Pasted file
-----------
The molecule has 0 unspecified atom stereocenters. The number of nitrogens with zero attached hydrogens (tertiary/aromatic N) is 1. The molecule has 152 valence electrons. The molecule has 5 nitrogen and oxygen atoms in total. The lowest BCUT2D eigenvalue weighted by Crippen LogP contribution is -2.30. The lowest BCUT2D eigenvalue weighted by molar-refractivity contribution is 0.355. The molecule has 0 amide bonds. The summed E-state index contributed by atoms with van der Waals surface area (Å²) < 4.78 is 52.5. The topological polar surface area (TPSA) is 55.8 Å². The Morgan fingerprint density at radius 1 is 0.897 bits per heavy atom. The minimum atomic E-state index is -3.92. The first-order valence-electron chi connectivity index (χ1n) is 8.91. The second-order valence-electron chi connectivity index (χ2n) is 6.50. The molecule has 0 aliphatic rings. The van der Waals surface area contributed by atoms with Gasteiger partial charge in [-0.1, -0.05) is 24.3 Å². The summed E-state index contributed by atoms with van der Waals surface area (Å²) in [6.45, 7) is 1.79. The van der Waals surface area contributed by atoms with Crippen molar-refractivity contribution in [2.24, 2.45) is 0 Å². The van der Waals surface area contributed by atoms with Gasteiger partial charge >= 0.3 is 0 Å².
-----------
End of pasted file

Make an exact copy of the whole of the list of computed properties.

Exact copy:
The molecule has 0 unspecified atom stereocenters. The number of nitrogens with zero attached hydrogens (tertiary/aromatic N) is 1. The molecule has 152 valence electrons. The molecule has 5 nitrogen and oxygen atoms in total. The lowest BCUT2D eigenvalue weighted by Crippen LogP contribution is -2.30. The lowest BCUT2D eigenvalue weighted by molar-refractivity contribution is 0.355. The molecule has 0 amide bonds. The summed E-state index contributed by atoms with van der Waals surface area (Å²) < 4.78 is 52.5. The topological polar surface area (TPSA) is 55.8 Å². The Morgan fingerprint density at radius 1 is 0.897 bits per heavy atom. The minimum atomic E-state index is -3.92. The first-order valence-electron chi connectivity index (χ1n) is 8.91. The second-order valence-electron chi connectivity index (χ2n) is 6.50. The molecule has 0 aliphatic rings. The van der Waals surface area contributed by atoms with Gasteiger partial charge in [-0.1, -0.05) is 24.3 Å². The summed E-state index contributed by atoms with van der Waals surface area (Å²) in [6.45, 7) is 1.79. The van der Waals surface area contributed by atoms with Crippen molar-refractivity contribution in [2.24, 2.45) is 0 Å². The van der Waals surface area contributed by atoms with Gasteiger partial charge >= 0.3 is 0 Å².